Mitered Door Joinery

Some cabinetmakers say mitered doors are just a bad idea, but others have tips for improving the joints. October 9, 2006

I'm having problems with miters opening from outsourced doors. After finishing, most of the doors are opening up. So far, the company has agreed to replace these, but I'm in the middle of a problem and don't know what to do.

Forum Responses
(Cabinetmaking Forum)
From contributor A:
Never make, buy, or sell mitered doors ever again. They are junk and will always open up with humidity/temperature. The only way to get those joints to hold would be to do a really good epoxy joint in which the wood is now a composite. However, that would double the cost of the door. I refuse to use mitered doors.

From contributor J:
Contributor A said it bluntly, and I agree.

From contributor K:
Use a floating tenon. Epoxy thickened with silica is not a bad idea, but Titebond 2 has worked well for me. Below is a photo of how I cut them, but you can use a jig and router as well. I don't bother putting glue on the end grain, just the floating tenons and two mortises. Saves me the trouble of getting squeeze-out off the face and back.

Click here for full size image

From contributor K:
Also, excessive clamp pressure never makes up for a poorly cut joint. Use a repeatable jig to get perfect miters. It's worth the time to set up something that works perfectly. Below is a photo of one of the dedicated sleds I use for miter joints. I have a tweaking jig as well for a sander.

Click here for full size image

From contributor M:
I haven't used outsourced mitered doors, but I have made plenty of them. I use pocket screws to hold the corner together with glue. This works great unless you are dealing with a narrow rail and stile. I have done a few with floating panels, but my preferred is gluing in a plywood panel. You might be able to use a portable pocket screw jig for preventative maintenance on these doors you're having problems with.

From contributor H:
I have used outsourced mitre doors for years, in Montreal, Canada, where the summers are in the 90's and the winters are 30 below zero, and for the last two years in South Florida. Have not had any problems with joints opening up. Perhaps I was lucky enough to find the right suppliers (Miralis in Montreal and Custo Cabinet Doors in Lauderdale). Miralis used a floating tenon and finger jointed ends plus pinning on back. Here in Lauderdale I'm not sure of joint construction, but they do use a woodwelder and radio frequency for raised panel layups.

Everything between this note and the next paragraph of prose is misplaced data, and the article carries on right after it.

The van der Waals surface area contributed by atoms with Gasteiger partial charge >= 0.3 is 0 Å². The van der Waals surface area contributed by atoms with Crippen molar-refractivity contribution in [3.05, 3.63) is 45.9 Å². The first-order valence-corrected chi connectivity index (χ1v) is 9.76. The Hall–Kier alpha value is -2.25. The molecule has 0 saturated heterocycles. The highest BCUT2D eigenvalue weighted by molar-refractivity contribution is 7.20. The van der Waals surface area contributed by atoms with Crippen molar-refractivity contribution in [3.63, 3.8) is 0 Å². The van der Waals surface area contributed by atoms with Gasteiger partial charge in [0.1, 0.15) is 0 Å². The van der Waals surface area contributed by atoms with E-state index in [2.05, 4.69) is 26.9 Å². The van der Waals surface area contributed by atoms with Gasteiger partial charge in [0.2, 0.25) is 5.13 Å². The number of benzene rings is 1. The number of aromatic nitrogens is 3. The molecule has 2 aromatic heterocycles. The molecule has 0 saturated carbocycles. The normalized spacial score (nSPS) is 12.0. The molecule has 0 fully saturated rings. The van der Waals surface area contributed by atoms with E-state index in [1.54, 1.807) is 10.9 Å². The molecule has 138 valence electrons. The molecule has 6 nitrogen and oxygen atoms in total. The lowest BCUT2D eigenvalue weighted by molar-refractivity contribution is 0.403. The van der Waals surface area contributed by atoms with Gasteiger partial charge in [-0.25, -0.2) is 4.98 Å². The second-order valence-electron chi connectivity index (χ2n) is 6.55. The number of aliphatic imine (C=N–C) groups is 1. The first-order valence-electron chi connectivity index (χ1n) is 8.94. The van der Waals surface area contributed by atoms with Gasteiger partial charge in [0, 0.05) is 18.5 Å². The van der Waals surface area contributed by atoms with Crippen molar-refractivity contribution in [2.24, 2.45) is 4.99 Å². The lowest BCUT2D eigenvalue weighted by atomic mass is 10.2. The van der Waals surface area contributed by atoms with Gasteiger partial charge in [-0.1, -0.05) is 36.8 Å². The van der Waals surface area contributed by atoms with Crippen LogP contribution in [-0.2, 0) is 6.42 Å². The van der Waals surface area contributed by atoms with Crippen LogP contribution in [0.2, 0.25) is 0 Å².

From contributor G:
"Never make, buy, or sell mitered doors again." Should we say the same for all miter joints? There are many applications where miter joints are used in cabinetmaking. Why are the doors to be avoided?

From the original questioner:
Thanks for all the replies and the pictures. At this time I'm halfway into a job from hell. Even if the door manufacturer replaces the doors, I don't think they will hold up. As far as not doing miter doors anymore, that is not a solution to the problem now.

From contributor I:
Regarding "Never make, buy, or sell mitered doors ever again." That's a terrible statement to make. People have been using mitered joints forever. I have outsourced many mitered doors for my customers over the years and never had a complaint. If you purchase quality doors, you shouldn't have that problem. Many small companies produce doors inferior to larger reputable companies with years of experience. You get what you pay for.

From contributor J:
I've seen doors open up after a season of expansion and contraction and I've seen doors take 10 or 15 years to start to open up. Sometimes it's the humidity, sometimes it's how hard people shut the doors that causes joints to fail. I agree there are some good manufacturers of mitred doors, but I stopped using them, as I want to absolutely guarantee the products I sell and plan on passing the business to my kids. With mitred doors, I just always feel there's a risk involved. That's from my own experiences and jobs of others that I've seen.